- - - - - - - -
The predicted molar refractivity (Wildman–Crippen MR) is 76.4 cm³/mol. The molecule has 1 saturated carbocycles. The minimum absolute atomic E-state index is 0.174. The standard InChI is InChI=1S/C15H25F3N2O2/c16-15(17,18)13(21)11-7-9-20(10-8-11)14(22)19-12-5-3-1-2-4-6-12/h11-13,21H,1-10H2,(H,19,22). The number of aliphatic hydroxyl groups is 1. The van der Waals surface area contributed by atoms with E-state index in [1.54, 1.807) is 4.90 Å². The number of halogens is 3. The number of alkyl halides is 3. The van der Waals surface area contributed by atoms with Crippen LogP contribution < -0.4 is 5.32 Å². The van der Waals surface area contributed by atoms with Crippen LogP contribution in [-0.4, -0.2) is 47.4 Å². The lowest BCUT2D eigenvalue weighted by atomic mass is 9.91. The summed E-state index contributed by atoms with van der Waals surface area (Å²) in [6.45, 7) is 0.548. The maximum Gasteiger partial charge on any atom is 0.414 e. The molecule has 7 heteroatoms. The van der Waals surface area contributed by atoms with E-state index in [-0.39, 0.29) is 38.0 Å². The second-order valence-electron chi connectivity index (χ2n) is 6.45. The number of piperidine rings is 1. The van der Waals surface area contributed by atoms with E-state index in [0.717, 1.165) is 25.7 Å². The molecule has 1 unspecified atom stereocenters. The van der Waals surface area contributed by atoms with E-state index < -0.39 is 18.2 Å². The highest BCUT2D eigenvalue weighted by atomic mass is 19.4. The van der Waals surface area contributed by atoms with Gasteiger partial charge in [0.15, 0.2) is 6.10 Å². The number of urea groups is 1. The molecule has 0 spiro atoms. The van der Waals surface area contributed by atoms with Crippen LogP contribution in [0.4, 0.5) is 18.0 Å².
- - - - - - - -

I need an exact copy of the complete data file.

The predicted molar refractivity (Wildman–Crippen MR) is 76.4 cm³/mol. The molecule has 1 saturated carbocycles. The minimum absolute atomic E-state index is 0.174. The standard InChI is InChI=1S/C15H25F3N2O2/c16-15(17,18)13(21)11-7-9-20(10-8-11)14(22)19-12-5-3-1-2-4-6-12/h11-13,21H,1-10H2,(H,19,22). The number of aliphatic hydroxyl groups is 1. The van der Waals surface area contributed by atoms with E-state index in [1.54, 1.807) is 4.90 Å². The number of halogens is 3. The number of alkyl halides is 3. The van der Waals surface area contributed by atoms with Crippen LogP contribution < -0.4 is 5.32 Å². The van der Waals surface area contributed by atoms with Crippen LogP contribution in [-0.4, -0.2) is 47.4 Å². The lowest BCUT2D eigenvalue weighted by atomic mass is 9.91. The summed E-state index contributed by atoms with van der Waals surface area (Å²) in [6.45, 7) is 0.548. The maximum Gasteiger partial charge on any atom is 0.414 e. The molecule has 7 heteroatoms. The van der Waals surface area contributed by atoms with E-state index in [-0.39, 0.29) is 38.0 Å². The second-order valence-electron chi connectivity index (χ2n) is 6.45. The number of piperidine rings is 1. The van der Waals surface area contributed by atoms with E-state index in [0.717, 1.165) is 25.7 Å². The molecule has 1 unspecified atom stereocenters. The van der Waals surface area contributed by atoms with E-state index < -0.39 is 18.2 Å². The highest BCUT2D eigenvalue weighted by atomic mass is 19.4. The van der Waals surface area contributed by atoms with Gasteiger partial charge in [0.15, 0.2) is 6.10 Å². The number of urea groups is 1. The molecule has 0 spiro atoms. The van der Waals surface area contributed by atoms with Crippen LogP contribution in [0.4, 0.5) is 18.0 Å².